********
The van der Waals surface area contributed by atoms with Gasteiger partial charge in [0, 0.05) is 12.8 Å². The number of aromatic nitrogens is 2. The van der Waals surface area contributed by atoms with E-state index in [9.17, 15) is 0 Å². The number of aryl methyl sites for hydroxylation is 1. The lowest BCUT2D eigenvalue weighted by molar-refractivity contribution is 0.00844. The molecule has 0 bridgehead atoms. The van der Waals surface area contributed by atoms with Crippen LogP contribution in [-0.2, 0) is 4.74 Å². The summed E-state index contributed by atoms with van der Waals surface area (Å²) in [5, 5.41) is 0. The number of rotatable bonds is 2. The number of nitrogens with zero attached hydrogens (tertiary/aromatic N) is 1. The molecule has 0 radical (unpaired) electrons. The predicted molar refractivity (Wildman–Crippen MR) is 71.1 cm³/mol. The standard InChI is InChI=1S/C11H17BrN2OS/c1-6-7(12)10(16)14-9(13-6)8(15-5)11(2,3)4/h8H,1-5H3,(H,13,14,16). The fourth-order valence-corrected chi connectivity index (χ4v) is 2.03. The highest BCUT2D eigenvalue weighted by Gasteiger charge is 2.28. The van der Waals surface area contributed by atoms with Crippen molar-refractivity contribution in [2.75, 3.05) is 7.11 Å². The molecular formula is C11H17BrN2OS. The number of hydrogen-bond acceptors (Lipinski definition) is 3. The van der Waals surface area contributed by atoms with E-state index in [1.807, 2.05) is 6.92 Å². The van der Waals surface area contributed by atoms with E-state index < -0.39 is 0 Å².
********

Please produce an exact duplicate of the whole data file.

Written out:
The van der Waals surface area contributed by atoms with Gasteiger partial charge in [0, 0.05) is 12.8 Å². The number of aromatic nitrogens is 2. The van der Waals surface area contributed by atoms with E-state index in [9.17, 15) is 0 Å². The number of aryl methyl sites for hydroxylation is 1. The lowest BCUT2D eigenvalue weighted by molar-refractivity contribution is 0.00844. The molecule has 0 bridgehead atoms. The van der Waals surface area contributed by atoms with Crippen LogP contribution in [-0.2, 0) is 4.74 Å². The summed E-state index contributed by atoms with van der Waals surface area (Å²) in [5, 5.41) is 0. The number of rotatable bonds is 2. The number of nitrogens with zero attached hydrogens (tertiary/aromatic N) is 1. The molecule has 0 radical (unpaired) electrons. The predicted molar refractivity (Wildman–Crippen MR) is 71.1 cm³/mol. The standard InChI is InChI=1S/C11H17BrN2OS/c1-6-7(12)10(16)14-9(13-6)8(15-5)11(2,3)4/h8H,1-5H3,(H,13,14,16). The fourth-order valence-corrected chi connectivity index (χ4v) is 2.03. The highest BCUT2D eigenvalue weighted by Gasteiger charge is 2.28. The van der Waals surface area contributed by atoms with Crippen molar-refractivity contribution in [2.75, 3.05) is 7.11 Å². The molecular formula is C11H17BrN2OS. The number of hydrogen-bond acceptors (Lipinski definition) is 3. The van der Waals surface area contributed by atoms with E-state index in [1.807, 2.05) is 6.92 Å². The van der Waals surface area contributed by atoms with E-state index < -0.39 is 0 Å².